Plant Garden Peas
Peas are cool season vegetables that germinate in cold soil. Plant them according to packet directions as soon as the soil thaws enough to dig. St. Patrick's Day is the traditional planting date. Place tree branches - pea stakes - between the seeds for pea vines to twine.
Start Cool-Season Greens Indoors Under Grow-Lights
Early spinach, spring mix, lettuces, Chinese cabbage, and kale are easy to start indoors in sterile soilless mix. Be sure plastic containers and six-packs are clean and sterilized. Fertilize seedlings with highly diluted kelp for strong plants and make sure seedlings get plenty of light.
Fertilize Spring Bulbs When You See Green
When daffodil, tulip, and crocus foliage pops up, sprinkle the surrounding soil with good quality bulb fertilizer. Water in or apply before a rain so water transports the fertilizer's nutrients to bulb roots. This will help with spring bloom and enrich the bulb for next year's flowers.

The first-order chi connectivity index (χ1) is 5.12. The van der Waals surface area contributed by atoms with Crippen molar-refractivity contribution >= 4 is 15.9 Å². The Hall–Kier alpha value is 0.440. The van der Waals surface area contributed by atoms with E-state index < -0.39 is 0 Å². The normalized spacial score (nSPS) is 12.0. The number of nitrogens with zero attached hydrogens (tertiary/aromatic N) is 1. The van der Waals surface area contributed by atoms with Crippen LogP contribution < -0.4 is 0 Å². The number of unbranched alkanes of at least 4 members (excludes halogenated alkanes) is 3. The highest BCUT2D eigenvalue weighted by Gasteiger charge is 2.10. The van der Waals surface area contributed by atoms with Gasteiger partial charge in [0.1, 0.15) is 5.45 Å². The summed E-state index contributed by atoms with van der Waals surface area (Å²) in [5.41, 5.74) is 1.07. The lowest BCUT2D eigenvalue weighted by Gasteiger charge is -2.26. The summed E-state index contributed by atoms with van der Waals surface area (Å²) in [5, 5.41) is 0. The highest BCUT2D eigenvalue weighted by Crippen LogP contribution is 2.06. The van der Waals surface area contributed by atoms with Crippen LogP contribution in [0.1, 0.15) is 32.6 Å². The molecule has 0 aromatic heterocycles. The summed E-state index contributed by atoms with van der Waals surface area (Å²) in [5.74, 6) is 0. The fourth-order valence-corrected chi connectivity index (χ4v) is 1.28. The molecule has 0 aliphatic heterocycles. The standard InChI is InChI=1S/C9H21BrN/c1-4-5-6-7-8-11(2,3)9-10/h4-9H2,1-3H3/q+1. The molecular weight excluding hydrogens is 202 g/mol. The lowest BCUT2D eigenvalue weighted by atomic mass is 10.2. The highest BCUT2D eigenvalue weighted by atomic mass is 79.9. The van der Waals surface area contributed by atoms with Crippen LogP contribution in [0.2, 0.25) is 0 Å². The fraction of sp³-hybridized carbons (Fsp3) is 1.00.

Test Your Garden Soil for Nutrients and pH
Apply fertilizer or agricultural lime only if you know your garden soil is deficient in nutrients or the pH is off. Test vegetable and ornamental gardens' soils with analysis kits from the state extension service. They're available online. Take soil samples as directed. Mail samples to the state college lab. For a small fee, you'll receive a detailed soil analysis and specific amendment instructions.
Ease Into Gardening With Early Spring Workouts
Welcome spring gardening with toned muscles. Avoid strained, sore body parts. Start walking and exercising now for strength, agility, and gardening ease. Gently stretch before tackling chores as weather warms.